Majority of Pets Also Suffer Abuse in Domestic Violence Situations

Animal Abuse

Story at-a-glance -

  • Batterers so frequently abuse family pets that investigations of animal abuse are often the method by which domestic violence (DV) situations are uncovered. Many DV victims are very reluctant to talk about their own abuse, but will report violence against an animal.
  • The statistics are deeply disturbing: almost 70 percent of pet-owning women who enter a battered women’s shelter report abuse against a family pet. The vast majority of these acts of violence against pets are committed in front of the women, and 75 percent of the time, children are also present.
  • Most women’s shelters can’t accommodate pets, but a non-profit animal rescue in Ohio has bridged the gap in one county by developing a foster care program for pets living in domestic violence situations. This allows DV victims to enter shelters without having to leave a pet behind with their abuser.
  • The American Humane Association offers tips for DV victims worried about family pets. One, insure the animal’s rabies vaccination is current and paperwork proving ownership is in order. Two, make plans ahead of time to take your pet with you when you leave, either to a local women’s shelter with a pet care program, or to a relative, friend, veterinarian, or animal rescue or shelter that can care for the animal until you are able to reclaim it.

By Dr. Becker

Experts believe abuse of the family pet is often the first observable sign that domestic violence (DV) is occurring in a household. And in fact, investigation of reported animal abuse is often the first point of social services intervention for a family in trouble.

In the Majority of Domestic Violence Situations, Pets in the Home Have Also Been Injured or Killed

According to the American Humane Association (AHA), almost 70 percent of women with pets who seek refuge at a women's shelter report that their abuser had injured or killed a family pet as an act of revenge, or as a means of psychological control. Close to 90 percent of acts of violence against family pets are done in front of the women in the home, and 75 percent are done in front of children. Tragically, over 30 percent of female DV victims report that their children had also hurt or killed animals.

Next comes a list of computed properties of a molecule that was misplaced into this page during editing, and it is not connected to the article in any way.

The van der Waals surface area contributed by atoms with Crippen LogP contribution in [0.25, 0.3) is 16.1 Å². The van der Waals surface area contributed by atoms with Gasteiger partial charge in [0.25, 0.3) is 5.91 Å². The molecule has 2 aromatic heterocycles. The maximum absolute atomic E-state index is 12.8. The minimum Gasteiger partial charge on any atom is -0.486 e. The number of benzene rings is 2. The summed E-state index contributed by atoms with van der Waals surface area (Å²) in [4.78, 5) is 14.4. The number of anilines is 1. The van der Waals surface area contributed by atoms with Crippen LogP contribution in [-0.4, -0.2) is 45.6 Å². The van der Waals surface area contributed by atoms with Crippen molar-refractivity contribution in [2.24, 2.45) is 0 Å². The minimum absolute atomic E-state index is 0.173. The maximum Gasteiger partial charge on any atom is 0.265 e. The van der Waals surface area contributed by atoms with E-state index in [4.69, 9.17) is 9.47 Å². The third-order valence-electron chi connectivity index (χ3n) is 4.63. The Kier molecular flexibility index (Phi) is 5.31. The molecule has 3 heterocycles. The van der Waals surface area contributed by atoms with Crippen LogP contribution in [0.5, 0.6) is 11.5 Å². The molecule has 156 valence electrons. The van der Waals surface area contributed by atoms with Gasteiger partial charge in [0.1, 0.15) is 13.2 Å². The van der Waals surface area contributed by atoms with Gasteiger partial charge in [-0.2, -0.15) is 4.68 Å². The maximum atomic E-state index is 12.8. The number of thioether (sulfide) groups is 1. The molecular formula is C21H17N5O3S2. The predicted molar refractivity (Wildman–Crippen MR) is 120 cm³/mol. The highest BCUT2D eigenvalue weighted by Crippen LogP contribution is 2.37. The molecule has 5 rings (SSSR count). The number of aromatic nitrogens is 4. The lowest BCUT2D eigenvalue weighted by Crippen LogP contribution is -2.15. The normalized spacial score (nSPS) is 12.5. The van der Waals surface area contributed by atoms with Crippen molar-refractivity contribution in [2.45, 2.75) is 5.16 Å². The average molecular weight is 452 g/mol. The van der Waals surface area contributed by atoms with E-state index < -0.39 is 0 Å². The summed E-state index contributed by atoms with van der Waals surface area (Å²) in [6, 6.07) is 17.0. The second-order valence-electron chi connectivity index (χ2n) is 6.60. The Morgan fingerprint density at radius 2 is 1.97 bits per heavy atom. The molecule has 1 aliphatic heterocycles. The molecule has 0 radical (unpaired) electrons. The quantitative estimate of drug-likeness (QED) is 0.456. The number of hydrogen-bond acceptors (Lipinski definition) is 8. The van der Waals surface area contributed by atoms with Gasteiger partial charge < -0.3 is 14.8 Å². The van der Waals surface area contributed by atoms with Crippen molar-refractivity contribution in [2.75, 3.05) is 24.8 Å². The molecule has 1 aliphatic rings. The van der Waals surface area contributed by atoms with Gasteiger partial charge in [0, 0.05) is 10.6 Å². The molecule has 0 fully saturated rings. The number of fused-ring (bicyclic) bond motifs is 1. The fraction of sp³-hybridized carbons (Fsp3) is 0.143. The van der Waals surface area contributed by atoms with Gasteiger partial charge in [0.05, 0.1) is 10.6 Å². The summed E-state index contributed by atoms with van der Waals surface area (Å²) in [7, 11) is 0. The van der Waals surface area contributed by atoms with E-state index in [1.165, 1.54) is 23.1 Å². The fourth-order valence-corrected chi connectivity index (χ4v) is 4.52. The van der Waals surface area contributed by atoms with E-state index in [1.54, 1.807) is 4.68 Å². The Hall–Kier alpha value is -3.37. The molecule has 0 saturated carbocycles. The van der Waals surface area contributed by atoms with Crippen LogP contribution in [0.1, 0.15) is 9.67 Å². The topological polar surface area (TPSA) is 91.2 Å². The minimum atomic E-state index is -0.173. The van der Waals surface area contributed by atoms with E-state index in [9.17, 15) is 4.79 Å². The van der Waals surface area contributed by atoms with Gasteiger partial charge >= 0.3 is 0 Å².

Per the AHA:

"Abusers kill, harm, or threaten children's pets to coerce them into sexual abuse or to force them to remain silent about abuse. Disturbed children kill or harm animals to emulate their parents' conduct, to prevent the abuser from killing the pet, or to take out their aggressions on another victim."

When animal cruelty investigators go out on a call, they often find that the batterer has not only abused the family pet, but also the children and other adults in the household.

Most Domestic Violence Shelters Can't Accommodate Family Pets

According to Joy Wagner, founder of Peace for Pets, in an interview with, "Frequently, [victims] won't talk about their own abuse, but they will talk about the abuse their animals face." Peace for Pets is an Ohio animal rescue group that provides shelter for pets of victims of domestic violence. This allows DV victims to enter a women's shelter without leaving their dog, cat or other pet in the hands of their abuser.

Most DV shelters and safe houses aren't set up to accommodate animals, and many women living with the threat of domestic violence won't leave because they don't want to abandon their pet to their abuser.

Peace for Pets, a Non-Profit Animal Rescue in Ohio, Has Bridged the Gap

Peace for Pets, which is located in Stark County, Ohio, has a network of foster homes that can keep any type of animal safe for up to two months while the human victims make other living arrangements and are able to return for their pets. In rare cases, a DV victim may no longer want the pet or can no longer keep it, and those pets are adopted out immediately to new homes.

When the rescue gets a call from a domestic violence shelter, workers move quickly to pick up the animal either from the victim, or from the home with the assistance of a relative, family friend, or even by court order and with a police escort. The pet is taken immediately to a veterinarian for an examination, quarantined for up to three days, and then placed in one of over a dozen available foster homes.

If You're Living with the Threat of Domestic Violence and You're Worried About Your Pet…

According to the American Humane Association:

  • Make sure your pet is vaccinated against rabies, and put all records showing your ownership of the animal in a safe place you can quickly access.
  • Make a plan ahead of time for the safety and welfare of your pet. Don't leave the animal with your abuser. Locate a women's shelter with a "safe haven" foster care program for pets of victims of domestic violence.
  • If there are no DV shelters in your area that have such a program, make other arrangements to have your pet temporarily cared for by a relative, friend, veterinarian or animal rescue organization or shelter.